|Disbanded||November 9, 1867|
|Role||To protect the Kyoto Imperial Palace|
In the unsettled period after to ending of the national isolation policy, the political situation in Japan became increasingly chaotic. Anti-government and anti-foreign rōnin congregated on the old imperial capital of Kyoto, and many of the daimyōs from the western feudal domains also established residences in Kyoto in an attempt to exert influence on the Imperial Court to pressure the shogunate towards the sonnō jōi movement ("Revere the Emperor, Expel the Barbarians") against the foreign powers.
In 1864, the Kyoto Shugoshoku Matsudaira Katamori authorized the establishment of a militia of approximately 200 samurai formed into two companies under the command of Maita Hirotaka and Matsudaira Yasutada to restore public order to Kyoto. The two companies took their names from the courtesy titles of their commanders: the Sagami-no-kami-gumi and the Izumo-no-kami-gumi. The headquarters for the force was Nijō Castle in Kyoto.
The purpose of the Mimawarigumi was very similar to that of much more famous Shinsengumi.
The Mimawarigumi was composed entirely of higher-ranking samurai and sons of hatamoto-class retainers, all of whom were direct retainers to the Tokugawa Shogunate, predominantly through the Hoshina-Matsudaira clan of the Aizu domain, as opposed to the rōnin-based Shinsengumi. Indicative of this difference in status, the Mimawarigumi was assigned primarily to protect the Kyoto Imperial Palace and area around Nijo Castle, whereas the Shinsengumi was assigned to the Gion entertainment district and areas of the commoners and shopkeepers.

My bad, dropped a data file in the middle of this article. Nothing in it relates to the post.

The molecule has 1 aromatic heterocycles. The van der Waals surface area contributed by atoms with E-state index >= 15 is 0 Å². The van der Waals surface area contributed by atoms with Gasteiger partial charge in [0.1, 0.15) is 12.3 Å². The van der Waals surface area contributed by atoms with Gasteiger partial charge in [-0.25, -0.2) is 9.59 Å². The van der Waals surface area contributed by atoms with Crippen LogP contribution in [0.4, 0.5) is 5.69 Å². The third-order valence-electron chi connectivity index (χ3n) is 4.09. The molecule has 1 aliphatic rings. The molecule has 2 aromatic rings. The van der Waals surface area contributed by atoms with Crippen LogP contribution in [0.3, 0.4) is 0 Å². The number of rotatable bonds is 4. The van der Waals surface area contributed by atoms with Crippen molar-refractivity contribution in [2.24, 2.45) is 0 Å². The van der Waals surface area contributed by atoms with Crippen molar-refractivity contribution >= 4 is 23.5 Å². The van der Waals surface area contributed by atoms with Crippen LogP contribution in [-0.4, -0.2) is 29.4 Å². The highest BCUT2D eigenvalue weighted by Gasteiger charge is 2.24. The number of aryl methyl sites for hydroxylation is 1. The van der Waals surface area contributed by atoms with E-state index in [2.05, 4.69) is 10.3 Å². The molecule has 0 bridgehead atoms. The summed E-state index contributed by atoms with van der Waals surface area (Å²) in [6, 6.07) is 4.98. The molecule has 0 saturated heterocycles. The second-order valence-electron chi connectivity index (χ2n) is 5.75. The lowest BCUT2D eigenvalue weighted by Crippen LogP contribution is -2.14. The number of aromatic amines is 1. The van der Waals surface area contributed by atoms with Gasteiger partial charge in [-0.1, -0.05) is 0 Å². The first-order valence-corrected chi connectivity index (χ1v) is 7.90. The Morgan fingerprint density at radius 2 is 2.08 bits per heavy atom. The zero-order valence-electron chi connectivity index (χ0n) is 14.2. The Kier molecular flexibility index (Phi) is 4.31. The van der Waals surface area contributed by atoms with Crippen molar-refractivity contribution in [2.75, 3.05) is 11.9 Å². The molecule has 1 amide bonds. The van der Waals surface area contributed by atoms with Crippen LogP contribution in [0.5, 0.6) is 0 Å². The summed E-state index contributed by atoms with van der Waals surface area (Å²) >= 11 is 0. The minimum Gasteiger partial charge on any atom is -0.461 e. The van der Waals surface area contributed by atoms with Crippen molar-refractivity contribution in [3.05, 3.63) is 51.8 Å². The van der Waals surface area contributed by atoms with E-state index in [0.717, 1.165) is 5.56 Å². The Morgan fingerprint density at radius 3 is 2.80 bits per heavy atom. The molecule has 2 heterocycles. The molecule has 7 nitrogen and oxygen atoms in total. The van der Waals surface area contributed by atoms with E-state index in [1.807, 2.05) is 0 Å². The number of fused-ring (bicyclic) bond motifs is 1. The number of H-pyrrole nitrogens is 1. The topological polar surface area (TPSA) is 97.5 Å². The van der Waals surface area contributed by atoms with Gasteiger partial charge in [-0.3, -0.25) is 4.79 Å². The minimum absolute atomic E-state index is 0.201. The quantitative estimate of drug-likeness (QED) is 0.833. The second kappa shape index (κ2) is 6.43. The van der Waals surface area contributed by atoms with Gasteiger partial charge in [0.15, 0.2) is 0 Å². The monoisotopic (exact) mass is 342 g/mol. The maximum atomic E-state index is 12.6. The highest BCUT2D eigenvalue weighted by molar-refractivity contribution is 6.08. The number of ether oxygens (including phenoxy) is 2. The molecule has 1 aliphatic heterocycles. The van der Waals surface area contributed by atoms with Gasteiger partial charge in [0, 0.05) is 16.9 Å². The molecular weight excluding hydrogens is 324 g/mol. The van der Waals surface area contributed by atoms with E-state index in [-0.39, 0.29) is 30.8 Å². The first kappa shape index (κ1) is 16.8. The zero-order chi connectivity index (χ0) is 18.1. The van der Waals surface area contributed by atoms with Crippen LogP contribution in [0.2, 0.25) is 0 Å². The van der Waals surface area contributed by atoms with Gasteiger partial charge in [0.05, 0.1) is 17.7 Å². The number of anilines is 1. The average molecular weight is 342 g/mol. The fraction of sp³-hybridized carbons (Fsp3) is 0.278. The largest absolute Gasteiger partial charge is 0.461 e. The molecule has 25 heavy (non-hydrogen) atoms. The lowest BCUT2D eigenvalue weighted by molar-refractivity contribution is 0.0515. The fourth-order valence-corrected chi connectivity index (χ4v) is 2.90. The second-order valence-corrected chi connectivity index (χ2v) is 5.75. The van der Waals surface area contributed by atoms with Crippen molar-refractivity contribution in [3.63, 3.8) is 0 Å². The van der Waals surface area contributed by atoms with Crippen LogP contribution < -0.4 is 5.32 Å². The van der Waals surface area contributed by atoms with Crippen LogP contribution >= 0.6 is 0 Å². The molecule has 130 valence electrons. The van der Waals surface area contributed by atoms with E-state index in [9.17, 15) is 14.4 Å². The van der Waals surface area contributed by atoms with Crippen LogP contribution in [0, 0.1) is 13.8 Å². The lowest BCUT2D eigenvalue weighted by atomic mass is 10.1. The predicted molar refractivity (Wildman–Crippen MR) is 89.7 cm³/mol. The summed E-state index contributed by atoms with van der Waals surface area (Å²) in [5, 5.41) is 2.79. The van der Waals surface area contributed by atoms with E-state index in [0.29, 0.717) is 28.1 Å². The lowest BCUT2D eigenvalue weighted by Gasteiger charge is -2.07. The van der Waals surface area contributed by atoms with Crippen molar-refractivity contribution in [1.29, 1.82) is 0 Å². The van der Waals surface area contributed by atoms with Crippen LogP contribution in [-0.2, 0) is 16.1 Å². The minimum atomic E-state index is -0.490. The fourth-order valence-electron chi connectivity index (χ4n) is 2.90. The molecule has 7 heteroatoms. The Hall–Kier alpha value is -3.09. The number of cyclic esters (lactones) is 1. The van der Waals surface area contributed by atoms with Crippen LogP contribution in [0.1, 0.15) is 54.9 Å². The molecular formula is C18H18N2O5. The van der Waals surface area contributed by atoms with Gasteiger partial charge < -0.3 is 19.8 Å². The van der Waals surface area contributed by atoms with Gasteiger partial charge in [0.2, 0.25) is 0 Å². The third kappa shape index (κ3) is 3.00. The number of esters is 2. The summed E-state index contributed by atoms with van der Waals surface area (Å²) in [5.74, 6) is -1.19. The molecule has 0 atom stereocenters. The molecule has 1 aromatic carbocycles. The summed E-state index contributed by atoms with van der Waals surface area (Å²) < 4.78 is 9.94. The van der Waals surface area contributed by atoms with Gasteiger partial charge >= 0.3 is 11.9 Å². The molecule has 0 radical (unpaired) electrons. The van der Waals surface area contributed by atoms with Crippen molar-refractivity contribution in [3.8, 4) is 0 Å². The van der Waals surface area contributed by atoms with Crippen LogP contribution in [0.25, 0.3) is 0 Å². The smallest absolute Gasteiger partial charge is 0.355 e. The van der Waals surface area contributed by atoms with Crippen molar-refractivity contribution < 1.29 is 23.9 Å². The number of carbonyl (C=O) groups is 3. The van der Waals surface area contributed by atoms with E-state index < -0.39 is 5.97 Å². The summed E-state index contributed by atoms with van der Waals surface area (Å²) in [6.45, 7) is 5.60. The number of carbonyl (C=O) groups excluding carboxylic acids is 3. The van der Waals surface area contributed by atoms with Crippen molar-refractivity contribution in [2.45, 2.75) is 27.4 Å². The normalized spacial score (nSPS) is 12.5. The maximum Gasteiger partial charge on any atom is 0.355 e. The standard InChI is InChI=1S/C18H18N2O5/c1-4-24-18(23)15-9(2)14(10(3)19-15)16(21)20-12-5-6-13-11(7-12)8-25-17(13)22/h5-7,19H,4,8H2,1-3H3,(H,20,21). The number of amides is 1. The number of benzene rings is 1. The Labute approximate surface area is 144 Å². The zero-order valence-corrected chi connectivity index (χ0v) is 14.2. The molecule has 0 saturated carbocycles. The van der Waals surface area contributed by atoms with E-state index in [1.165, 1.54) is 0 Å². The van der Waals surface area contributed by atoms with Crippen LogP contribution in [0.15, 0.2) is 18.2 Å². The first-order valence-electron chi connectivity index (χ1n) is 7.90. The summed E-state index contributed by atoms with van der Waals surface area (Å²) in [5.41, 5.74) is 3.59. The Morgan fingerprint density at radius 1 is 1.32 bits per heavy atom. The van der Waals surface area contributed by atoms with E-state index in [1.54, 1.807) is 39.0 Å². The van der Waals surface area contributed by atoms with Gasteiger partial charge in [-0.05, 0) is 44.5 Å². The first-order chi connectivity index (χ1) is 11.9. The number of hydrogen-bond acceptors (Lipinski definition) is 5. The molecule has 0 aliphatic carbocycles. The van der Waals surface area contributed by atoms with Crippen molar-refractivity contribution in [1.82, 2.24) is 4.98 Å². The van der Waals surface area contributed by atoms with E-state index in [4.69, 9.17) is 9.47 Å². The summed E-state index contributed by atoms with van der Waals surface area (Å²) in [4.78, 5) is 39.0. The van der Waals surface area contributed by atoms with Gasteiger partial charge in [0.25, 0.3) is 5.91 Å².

The Mimawarigumi was officially disbanded with the abdication of shōgun Tokugawa Yoshinobu on November 9, 1867, although the group continued to function as an unofficial combat unit into the Boshin War of the Meiji Restoration.
In 1870 Imai Noburō, a former member of the Mimawarigumi confessed to a Military Judiciary Panel that he and other Mimawarigumi members, including Sasaki Tadasaburo had assassinated Sakamoto Ryōma in 1867, although the veracity of his confession remains a matter of historical debate.
- Hillsborough, Romulus. Shinsengumi: The Shogun's Last Samurai Corps, Tuttle Publishing (2005) ISBN 0-8048-3627-2
- Jansen, Marius B. (1961). Sakamoto Ryoma and the Meiji Restoration. Princeton: Princeton University Press. OCLC 413111
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